Commission’s Rules (“Suspension,” 2007). These are significant ordinances since they effectively excuse an entity from having to abide by the rules. The Second Report and Order on Multiple Ownership outlined the criteria by which any waiver of the rules request would be considered. It was conceived that in some instances divestiture of properties would not serve the public interest and could potentially be waived. A waiver would be considered upon request if an owner were incapable of selling a property or if the sale were only possible at an “artificially depressed price” (Federal Communications Commission, 1975, par. 119). The Commission provided that if the separate ownership and operation of both properties in the same locality could not be supported, it would consider a waiver of the rules. The fourth and final condition declared if owners could show the public would be better served by common ownership of both properties, a waiver would be warranted (Federal Communications Commission, 1975, par. 119). The Commission applied these criteria in deciding whether to grant News Corporation a temporary/permanent waiver or waiver extensions for a television station and the New York Post in the same community. As noted in Chapter One, the Code of Federal Regulations stipulates that regulatory agencies are required to hold a hearing before a waiver of the rules is denied or granted. In 1975, the Commission said it would consider holding hearings only if substantial issues regarding the request needed to be resolved so as not to delay or cause unnecessary burdens to the parties involved, or unless it were mandated by Congress (Federal Communications Commission, 1975, par. 121; Smith, et al., 1995, 57). With the adoption of these new rules, the FCC determined a hearing was unnecessary in order to issue two temporary cross-ownership waivers. In Hickory, North Carolina, a daily newspaper and television station combination were given waivers of the rules since the station had no network affiliation, a small audience, and no interested buyers. In Brookfield, Missouri, a daily newspaper and radio station combination were waived when the community was not found to be on “equal footing” with those with radio stations slated for divestiture nationwide (Federal Communications Commission, 1975, par. 120). The power Congress and the Commission have in determining the rules and regulations by which the U.S. media industry must abide is perhaps nothing more than a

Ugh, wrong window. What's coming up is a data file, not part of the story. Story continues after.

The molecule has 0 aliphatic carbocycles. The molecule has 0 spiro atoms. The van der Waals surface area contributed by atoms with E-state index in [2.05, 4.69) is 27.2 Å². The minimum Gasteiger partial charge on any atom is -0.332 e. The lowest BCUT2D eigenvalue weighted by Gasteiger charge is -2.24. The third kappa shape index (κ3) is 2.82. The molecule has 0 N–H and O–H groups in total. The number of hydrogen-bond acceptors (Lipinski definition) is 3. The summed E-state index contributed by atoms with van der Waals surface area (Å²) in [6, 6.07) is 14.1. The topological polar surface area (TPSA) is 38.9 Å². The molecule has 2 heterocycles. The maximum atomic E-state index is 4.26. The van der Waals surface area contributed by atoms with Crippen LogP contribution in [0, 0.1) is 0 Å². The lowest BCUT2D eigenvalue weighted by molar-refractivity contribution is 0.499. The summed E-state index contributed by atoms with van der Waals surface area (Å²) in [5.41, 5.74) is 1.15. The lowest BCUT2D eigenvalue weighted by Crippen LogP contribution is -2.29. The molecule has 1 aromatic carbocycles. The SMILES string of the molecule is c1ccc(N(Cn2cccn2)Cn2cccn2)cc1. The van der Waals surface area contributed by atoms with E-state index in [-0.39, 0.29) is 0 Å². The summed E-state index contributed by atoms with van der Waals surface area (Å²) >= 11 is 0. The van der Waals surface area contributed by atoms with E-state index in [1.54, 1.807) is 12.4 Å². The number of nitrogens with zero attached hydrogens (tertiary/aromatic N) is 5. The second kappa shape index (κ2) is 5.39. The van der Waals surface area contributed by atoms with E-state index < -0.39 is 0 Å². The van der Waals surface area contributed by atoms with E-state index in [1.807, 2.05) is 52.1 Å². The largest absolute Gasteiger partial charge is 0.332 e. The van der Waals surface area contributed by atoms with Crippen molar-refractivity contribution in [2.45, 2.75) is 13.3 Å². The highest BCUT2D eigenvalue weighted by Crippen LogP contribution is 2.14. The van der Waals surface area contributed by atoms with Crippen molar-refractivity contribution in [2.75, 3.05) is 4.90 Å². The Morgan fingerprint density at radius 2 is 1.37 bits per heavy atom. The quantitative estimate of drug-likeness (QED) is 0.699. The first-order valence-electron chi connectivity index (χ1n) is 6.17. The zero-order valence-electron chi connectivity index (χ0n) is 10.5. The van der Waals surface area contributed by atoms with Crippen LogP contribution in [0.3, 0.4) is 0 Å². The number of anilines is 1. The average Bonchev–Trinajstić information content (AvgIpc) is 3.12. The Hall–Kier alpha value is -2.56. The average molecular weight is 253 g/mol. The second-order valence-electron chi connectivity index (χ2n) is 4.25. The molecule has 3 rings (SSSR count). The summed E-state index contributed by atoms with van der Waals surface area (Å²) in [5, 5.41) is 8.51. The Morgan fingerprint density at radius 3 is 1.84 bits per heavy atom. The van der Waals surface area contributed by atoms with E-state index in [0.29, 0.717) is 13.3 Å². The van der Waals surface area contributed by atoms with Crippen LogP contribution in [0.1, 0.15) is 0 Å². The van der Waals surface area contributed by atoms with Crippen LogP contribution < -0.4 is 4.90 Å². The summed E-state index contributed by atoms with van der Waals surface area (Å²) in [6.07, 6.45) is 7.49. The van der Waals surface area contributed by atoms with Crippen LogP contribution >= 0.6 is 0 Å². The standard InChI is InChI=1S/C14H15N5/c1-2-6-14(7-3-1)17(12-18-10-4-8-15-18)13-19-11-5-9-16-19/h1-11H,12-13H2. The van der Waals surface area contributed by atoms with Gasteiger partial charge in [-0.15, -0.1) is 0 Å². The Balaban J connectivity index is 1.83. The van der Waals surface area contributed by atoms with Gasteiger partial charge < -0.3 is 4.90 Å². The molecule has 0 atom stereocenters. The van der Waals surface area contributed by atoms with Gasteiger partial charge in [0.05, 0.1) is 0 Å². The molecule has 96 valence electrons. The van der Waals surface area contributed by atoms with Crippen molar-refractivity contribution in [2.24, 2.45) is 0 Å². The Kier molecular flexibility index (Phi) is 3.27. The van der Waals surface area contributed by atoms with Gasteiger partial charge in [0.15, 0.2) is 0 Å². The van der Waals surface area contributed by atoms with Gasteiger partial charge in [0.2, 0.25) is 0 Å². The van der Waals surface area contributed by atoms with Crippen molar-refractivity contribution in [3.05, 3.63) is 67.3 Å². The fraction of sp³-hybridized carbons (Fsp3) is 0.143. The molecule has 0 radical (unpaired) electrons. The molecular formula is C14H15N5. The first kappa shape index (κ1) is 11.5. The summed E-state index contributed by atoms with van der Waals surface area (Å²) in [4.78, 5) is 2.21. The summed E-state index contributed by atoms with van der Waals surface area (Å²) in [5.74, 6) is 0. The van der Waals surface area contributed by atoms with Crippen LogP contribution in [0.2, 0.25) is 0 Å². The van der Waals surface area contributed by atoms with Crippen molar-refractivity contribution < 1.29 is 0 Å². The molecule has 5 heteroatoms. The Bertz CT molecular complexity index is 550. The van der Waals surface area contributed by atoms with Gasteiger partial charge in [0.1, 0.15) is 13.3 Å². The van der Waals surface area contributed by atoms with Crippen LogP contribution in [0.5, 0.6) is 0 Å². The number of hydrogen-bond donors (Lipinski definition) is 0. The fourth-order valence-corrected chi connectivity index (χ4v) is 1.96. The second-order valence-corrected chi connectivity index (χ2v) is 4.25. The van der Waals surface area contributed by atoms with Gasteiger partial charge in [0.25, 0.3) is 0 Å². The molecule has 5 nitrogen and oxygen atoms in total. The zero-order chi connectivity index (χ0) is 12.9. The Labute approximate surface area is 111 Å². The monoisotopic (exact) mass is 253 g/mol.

tug-of-war to develop standards that will best protect the public interest. The reviews and adjustments to rules that occur on a regular basis keep media companies attentive to concerns in the nation’s capital. The ability of Congress to overrule the Commission and the judicial system’s authority to decide which agency’s policies and actions are constitutional and sound are all reasons why Rupert Murdoch hasn’t always received the waivers he has requested. Murdoch Granted Waiver for Post News Corporation first purchased the New York Post on December 30, 1976 (Wolff, 2008, 153). As Murdoch set his sights on other media outlets, his expanding company needed special permission from the Federal Communications Commission to purchase and maintain ownership of certain entities since some of the property combinations violated the ownership rules. On July 24, 1985, Rupert Murdoch filed with the FCC an application for a temporary newspaper/television cross-ownership waiver for the New York Post and WNEW-TV in New York. The waiver application was filed as a result of a purchase by a News Corporation subsidiary, News America Television Incorporated, of Metromedia Radio & Television, Inc. (Federal Communications Commission, 1985, par. 2). This acquisition not only impacted New York but also the Chicago market, since Murdoch at the time also owned The Chicago Sun-Times and recently had acquired WFLD-TV in Chicago, which also violated the cross-ownership rules. However, for the purpose of this study, this chapter will only focus on the New York market and related waiver requests. Murdoch sought the waiver to have more time to sell off properties and achieve compliance with the FCC’s rules. News Corp. requested a two-year extension on is obligations to divest. The company acknowledged at the time of the request that while a search for prospective buyers for the newspaper had begun, extra time was needed because of the difficulty in selling print media (Federal Communications Commission, 1985, par. 3). Upon the Commission’s acceptance of the filing on July 5, 1985, multiple petitioners filed complaints objecting to the request. The joint petitions to deny filed by the National Coalition on Television Violence (NCTV), Media Access Project (MAP), Washington Association for Television and Children (WATCH), and Metrowest